Saturday, June 6, 2015

The Sacrament (Contains HEAVY Spoilers)


Starring: Joe Swanberg, AJ Bowen, Kentucker Audley, Gene Jones, Amy Seimetz

Rated R for Disturbing Violent Content including Bloody Images, Language and Brief Drug Use

By the third act of "The Sacrament," the most recent film from Ti West, I began to feel uneasy.  Under most circumstances, that would be praise-worthy for a horror movie.  Not here.  I felt uneasy because it uses a real life tragedy as a setting for a horror movie, and by sticking so close to it while using many familiar horror clichés, it renders the film exploitative.

Sam (Bowen), Jake (Swanberg) and Patrick (Audley) are journalists working for a media company called VICE, which reports the news by having the reporters immerse themselves in the story and report from within.  Patrick has just received a mysterious letter from his sister, Caroline (Seimetz), who after a trip to rehab for drug addiction, has found a new life on a commune and invited him to visit.  Patrick, Sam and Jake go, and it seems to be as happy and peaceful as it sounds.  It is presided over a man everyone calls Father (Jones), who built the commune from the ground up.  But when they receive a letter from a little girl asking for help, they realize that things aren't what they seem.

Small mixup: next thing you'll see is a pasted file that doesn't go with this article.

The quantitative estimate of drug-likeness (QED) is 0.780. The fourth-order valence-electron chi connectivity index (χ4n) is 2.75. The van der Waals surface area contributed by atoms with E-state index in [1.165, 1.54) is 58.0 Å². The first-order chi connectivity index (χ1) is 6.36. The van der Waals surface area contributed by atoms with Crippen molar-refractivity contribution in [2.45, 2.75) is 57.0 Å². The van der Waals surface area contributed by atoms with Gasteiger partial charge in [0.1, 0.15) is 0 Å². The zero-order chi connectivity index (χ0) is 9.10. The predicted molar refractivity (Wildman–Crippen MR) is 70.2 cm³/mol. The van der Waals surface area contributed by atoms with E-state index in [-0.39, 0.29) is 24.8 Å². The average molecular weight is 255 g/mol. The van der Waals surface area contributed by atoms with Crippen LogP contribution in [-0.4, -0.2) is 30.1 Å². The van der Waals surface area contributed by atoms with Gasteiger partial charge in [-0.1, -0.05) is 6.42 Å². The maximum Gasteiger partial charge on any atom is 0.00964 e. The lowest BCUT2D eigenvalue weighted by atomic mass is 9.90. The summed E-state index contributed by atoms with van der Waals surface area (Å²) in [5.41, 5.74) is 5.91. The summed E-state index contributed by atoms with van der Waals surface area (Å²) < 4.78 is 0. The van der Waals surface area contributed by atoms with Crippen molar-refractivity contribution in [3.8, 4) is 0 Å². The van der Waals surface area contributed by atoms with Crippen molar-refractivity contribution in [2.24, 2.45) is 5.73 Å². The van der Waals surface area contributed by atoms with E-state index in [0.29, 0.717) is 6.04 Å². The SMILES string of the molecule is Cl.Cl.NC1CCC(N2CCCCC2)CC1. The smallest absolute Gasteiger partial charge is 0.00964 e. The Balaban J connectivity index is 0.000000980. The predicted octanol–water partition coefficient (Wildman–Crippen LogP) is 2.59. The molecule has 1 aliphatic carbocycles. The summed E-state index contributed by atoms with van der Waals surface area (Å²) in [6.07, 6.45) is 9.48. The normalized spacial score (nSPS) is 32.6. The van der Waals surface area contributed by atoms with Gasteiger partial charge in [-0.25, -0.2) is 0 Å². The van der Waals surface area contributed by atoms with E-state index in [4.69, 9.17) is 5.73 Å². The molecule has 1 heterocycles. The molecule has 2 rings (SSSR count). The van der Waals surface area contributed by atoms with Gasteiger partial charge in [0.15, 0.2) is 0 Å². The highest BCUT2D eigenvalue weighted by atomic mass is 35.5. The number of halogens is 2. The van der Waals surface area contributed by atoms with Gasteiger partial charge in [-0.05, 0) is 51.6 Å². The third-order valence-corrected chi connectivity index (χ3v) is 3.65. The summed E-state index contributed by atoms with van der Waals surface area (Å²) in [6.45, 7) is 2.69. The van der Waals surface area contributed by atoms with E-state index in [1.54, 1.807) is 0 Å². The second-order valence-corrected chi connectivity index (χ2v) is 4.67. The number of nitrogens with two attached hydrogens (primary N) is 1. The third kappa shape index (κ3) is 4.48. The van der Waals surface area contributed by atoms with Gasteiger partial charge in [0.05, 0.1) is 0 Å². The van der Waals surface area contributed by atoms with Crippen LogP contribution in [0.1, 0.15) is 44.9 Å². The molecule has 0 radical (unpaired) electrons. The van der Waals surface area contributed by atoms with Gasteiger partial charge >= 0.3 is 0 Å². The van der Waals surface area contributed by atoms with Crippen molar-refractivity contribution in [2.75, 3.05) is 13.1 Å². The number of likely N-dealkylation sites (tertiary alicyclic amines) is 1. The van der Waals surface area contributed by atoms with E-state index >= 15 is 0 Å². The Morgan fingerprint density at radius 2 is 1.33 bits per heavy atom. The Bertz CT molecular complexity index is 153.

"The Sacrament" is little more than a modern-day retelling of the final days of the People's Temple.  In fact, the final half hour or so is almost lifted off the pages of history.  That's not so much a problem in and of itself; a first person report on a cult could have made for riveting, if disturbing, viewing.  But West sticks so close to the facts while calling it something else that it feels disrespectful.  He should have either fictionalized it more, or made a docudrama.

What really made me squirm is the fact that West chooses to present this as a horror movie.  In a movie about a cult that ends in mass suicide, do we really need familiar clichés like the hero hiding under the bed from the killer, the suspenseful music, finding the missing friend, and so on?  I don't think so.

And yet Ti West knows what he's doing.  At age 35, he shows more skill than many other more famous horror directors (let's face it, the only horror filmmaker these days who is as reliable for a good scarefest is James Wan, who made "Saw" and "The Conjuring," among others).  The film is well-acted (both Gene Jones as the stand-in for Jim Jones and Amy Seimetz as the sunny Caroline are worth mentioning).  It is also consistently suspenseful and intense, particularly during the build-up.

But the film's final act really hurts the film.  The film is pigeonholed into a genre in which it most definitely does not fit, and West, whose previous films "The Innkeepers" and "The House of the Devil" were known for their restraint, overdoes the violence.  For example, we see a mother slitting her daughter's throat to avoid her being forced to take the poison, which is insulting and ridiculous rather than tragic, and we see Caroline light herself on fire after she graphically poisons her brother (the film doesn't cut away from either; West forces us to watch both, treading quite close to sadism).

I give West credit for the attempt, but ultimately he has only himself to blame.  There's no reason this couldn't have worked with a more sensitive touch.

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